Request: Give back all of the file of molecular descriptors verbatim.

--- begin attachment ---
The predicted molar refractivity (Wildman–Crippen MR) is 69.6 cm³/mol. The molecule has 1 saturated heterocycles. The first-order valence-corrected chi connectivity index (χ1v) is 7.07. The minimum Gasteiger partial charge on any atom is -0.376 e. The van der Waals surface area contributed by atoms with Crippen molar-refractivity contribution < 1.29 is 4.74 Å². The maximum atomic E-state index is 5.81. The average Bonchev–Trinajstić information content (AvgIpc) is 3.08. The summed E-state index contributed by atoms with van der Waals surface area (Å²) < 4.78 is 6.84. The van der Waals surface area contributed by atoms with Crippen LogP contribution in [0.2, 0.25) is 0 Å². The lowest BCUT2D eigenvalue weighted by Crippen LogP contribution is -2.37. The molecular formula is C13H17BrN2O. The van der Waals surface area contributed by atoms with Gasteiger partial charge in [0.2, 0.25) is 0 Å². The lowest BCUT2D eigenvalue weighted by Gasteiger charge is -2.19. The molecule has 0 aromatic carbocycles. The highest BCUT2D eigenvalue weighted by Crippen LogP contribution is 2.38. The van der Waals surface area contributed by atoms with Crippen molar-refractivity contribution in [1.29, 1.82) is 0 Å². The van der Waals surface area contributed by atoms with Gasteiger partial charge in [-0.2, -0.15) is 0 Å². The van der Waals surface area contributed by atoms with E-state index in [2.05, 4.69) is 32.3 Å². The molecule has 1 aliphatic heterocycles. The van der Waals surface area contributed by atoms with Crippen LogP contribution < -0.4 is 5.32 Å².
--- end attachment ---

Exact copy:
The predicted molar refractivity (Wildman–Crippen MR) is 69.6 cm³/mol. The molecule has 1 saturated heterocycles. The first-order valence-corrected chi connectivity index (χ1v) is 7.07. The minimum Gasteiger partial charge on any atom is -0.376 e. The van der Waals surface area contributed by atoms with Crippen molar-refractivity contribution < 1.29 is 4.74 Å². The maximum atomic E-state index is 5.81. The average Bonchev–Trinajstić information content (AvgIpc) is 3.08. The summed E-state index contributed by atoms with van der Waals surface area (Å²) < 4.78 is 6.84. The van der Waals surface area contributed by atoms with Crippen LogP contribution in [0.2, 0.25) is 0 Å². The lowest BCUT2D eigenvalue weighted by Crippen LogP contribution is -2.37. The molecular formula is C13H17BrN2O. The van der Waals surface area contributed by atoms with Gasteiger partial charge in [0.2, 0.25) is 0 Å². The lowest BCUT2D eigenvalue weighted by Gasteiger charge is -2.19. The molecule has 0 aromatic carbocycles. The highest BCUT2D eigenvalue weighted by Crippen LogP contribution is 2.38. The van der Waals surface area contributed by atoms with Crippen molar-refractivity contribution in [1.29, 1.82) is 0 Å². The van der Waals surface area contributed by atoms with Gasteiger partial charge in [-0.2, -0.15) is 0 Å². The van der Waals surface area contributed by atoms with E-state index in [2.05, 4.69) is 32.3 Å². The molecule has 1 aliphatic heterocycles. The van der Waals surface area contributed by atoms with Crippen LogP contribution < -0.4 is 5.32 Å².